LGBTQ+ activist Amazin LeThi started bodybuilding at the age of 6 after suffering constant bullying.
(Alina Oswald/Official White House Photo by David Lienemann)
When queer bodybuilder Amazin LeThi was growing up, she didn’t have any LGBTQ+ Asian role models.
“I never saw an Asian LGBTQ+ person in the media,” she tells PinkNews.
“I saw how the sports world saw Asian athletes – being that one Asian kid stepping out onto the field and suffering.”
As a child LeThi recalls being subjected to “racism, constant harassment and bullying”, and feeling that she didn’t have the support she required.
“Not seeing any LGBTQ+ kids in sport made me feel that I could never be out in sports.”
But having struggled with discrimination and lack of representation for most of her life, LeThi has dedicated her life to demolishing prejudice.
She’s now a trailblazing queer athlete, whose advocacy work has stemmed from battling racism and homophobia, is determined to see LGBTQ+ people celebrated globally.
Over the past year, more sports stars have come out, since as Jack Jablonski, Zander Murray, Alba Palacios and Jake Daniels – something she celebrates, but describes as “a very new kind of athlete activism”.
Arnold Schwarzenegger’s influence
When she was young, Amazin – who’s Vietnamese, but grew up in Australia after being adopted by a white family – looked to bodybuilding legend Arnold Schwarzenegger for inspiration when she was young – and not just for his athletic achievements.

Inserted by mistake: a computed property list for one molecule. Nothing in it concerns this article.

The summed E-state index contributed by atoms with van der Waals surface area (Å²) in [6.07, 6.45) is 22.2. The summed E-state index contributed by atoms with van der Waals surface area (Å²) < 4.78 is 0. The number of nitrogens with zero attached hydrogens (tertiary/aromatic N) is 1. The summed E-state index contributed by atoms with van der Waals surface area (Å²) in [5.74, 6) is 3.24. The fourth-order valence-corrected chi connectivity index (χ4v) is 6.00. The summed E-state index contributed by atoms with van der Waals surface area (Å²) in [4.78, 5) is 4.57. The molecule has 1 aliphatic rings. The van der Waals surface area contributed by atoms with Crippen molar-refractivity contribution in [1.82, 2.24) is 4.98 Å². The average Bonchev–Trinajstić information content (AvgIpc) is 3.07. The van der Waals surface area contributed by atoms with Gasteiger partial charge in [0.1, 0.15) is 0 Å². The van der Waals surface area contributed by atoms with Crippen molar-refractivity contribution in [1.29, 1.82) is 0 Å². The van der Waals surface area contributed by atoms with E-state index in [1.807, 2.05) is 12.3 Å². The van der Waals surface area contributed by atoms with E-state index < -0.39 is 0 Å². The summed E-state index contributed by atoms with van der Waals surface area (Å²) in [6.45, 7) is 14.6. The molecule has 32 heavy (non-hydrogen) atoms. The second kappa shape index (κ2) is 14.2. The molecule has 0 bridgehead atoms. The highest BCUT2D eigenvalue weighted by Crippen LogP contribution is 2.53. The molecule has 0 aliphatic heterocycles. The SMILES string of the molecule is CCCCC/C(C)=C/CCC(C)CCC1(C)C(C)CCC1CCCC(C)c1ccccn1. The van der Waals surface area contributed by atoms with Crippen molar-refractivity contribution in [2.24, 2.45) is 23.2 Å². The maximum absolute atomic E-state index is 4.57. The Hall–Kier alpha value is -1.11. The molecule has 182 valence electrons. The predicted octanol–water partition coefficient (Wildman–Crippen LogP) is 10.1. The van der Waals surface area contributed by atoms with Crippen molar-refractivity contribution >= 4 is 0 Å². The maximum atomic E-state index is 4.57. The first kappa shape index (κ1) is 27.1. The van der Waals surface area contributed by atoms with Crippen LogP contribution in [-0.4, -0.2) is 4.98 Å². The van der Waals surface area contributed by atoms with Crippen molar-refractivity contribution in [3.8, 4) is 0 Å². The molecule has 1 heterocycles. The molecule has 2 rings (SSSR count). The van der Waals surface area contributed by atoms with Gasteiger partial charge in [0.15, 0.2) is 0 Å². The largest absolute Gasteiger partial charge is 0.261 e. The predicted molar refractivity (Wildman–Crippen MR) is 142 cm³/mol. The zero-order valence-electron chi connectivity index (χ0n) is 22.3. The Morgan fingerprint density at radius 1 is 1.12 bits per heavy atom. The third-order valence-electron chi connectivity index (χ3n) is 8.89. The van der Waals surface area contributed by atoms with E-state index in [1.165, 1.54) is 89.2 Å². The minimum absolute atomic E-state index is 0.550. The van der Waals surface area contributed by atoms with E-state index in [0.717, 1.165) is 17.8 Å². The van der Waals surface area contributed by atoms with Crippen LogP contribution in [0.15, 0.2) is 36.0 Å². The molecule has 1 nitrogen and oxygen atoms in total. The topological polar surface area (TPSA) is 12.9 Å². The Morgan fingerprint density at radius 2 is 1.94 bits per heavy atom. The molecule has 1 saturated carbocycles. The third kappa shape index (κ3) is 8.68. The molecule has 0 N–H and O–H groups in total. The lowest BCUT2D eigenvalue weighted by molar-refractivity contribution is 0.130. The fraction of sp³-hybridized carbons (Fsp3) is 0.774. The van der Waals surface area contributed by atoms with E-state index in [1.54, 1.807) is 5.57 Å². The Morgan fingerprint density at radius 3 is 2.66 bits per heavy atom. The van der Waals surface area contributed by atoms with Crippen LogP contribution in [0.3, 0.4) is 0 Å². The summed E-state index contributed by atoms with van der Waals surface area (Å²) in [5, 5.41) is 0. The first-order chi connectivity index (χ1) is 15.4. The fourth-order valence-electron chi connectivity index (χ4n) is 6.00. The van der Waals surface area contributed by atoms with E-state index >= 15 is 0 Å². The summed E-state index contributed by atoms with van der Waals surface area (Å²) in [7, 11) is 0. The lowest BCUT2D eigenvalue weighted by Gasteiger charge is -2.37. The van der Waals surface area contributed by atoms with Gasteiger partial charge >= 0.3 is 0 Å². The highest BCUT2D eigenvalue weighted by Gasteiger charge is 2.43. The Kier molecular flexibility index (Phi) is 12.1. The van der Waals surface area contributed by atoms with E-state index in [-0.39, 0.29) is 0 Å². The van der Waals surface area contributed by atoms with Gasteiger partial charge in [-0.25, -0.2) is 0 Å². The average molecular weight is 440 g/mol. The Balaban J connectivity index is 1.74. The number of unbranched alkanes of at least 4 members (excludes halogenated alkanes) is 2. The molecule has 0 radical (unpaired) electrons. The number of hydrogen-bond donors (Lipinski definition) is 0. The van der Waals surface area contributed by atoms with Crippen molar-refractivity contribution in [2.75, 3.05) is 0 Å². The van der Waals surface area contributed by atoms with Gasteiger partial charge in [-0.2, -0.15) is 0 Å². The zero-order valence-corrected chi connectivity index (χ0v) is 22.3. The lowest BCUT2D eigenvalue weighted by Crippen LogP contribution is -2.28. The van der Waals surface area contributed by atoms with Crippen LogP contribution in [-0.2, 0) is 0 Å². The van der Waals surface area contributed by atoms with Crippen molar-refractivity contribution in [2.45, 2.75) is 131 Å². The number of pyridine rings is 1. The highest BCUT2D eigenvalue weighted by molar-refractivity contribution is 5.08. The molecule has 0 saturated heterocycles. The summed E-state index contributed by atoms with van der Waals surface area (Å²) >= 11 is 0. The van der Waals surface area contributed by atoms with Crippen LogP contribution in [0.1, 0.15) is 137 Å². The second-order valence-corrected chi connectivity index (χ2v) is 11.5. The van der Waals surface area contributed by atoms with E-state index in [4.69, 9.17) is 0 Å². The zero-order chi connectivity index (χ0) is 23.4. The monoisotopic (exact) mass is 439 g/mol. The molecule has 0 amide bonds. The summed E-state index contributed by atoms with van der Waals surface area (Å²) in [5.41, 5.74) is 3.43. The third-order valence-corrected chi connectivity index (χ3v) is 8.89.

“I read about his life and how he struggled in the Western world, with his name, size, accent, and he became a positive role model in my life,” she says.
“He really knew how to celebrate himself and he also knew how to gain the support, love and celebration from others. He celebrated his unique identity.”
Amazin says relating to Schwarzenegger was the first time she was able to see herself in someone.
“I realised then I was able to celebrate my differences and I would find a way for the world to celebrate that as well.”
Team sports ‘a very hostile environment’
Amazin started weightlifting when she was six, and she soon found interest in bodybuilding.
“I wanted to get stronger because I was being bullied. Also I found team sports a very hostile environment because I got picked on by my team and had no support from the coaches or sports organisations.
“For me weightlifting was something I chose and was something I could do myself.”
But she recalls the environment was “misogynistic” and “very sexist”.
“Sport has always had these very rigid gender norms, but particularly in bodybuilding.”
She also says the sport has always been “very homophobic” and said she realised “very quickly there was no space for LGBTQ+ people.”
Scottish footballer Zander Murray recently described “living in fear 24/7” before he made history by coming out as gay.
‘Wanted to make a difference’
In her early 20s, Amazin admits she ended up “falling into the bad crowd”, and began using alcohol and drugs.
As a result Amazin ended up homeless for a number of years and she remembers this time as the “most difficult” point in her life.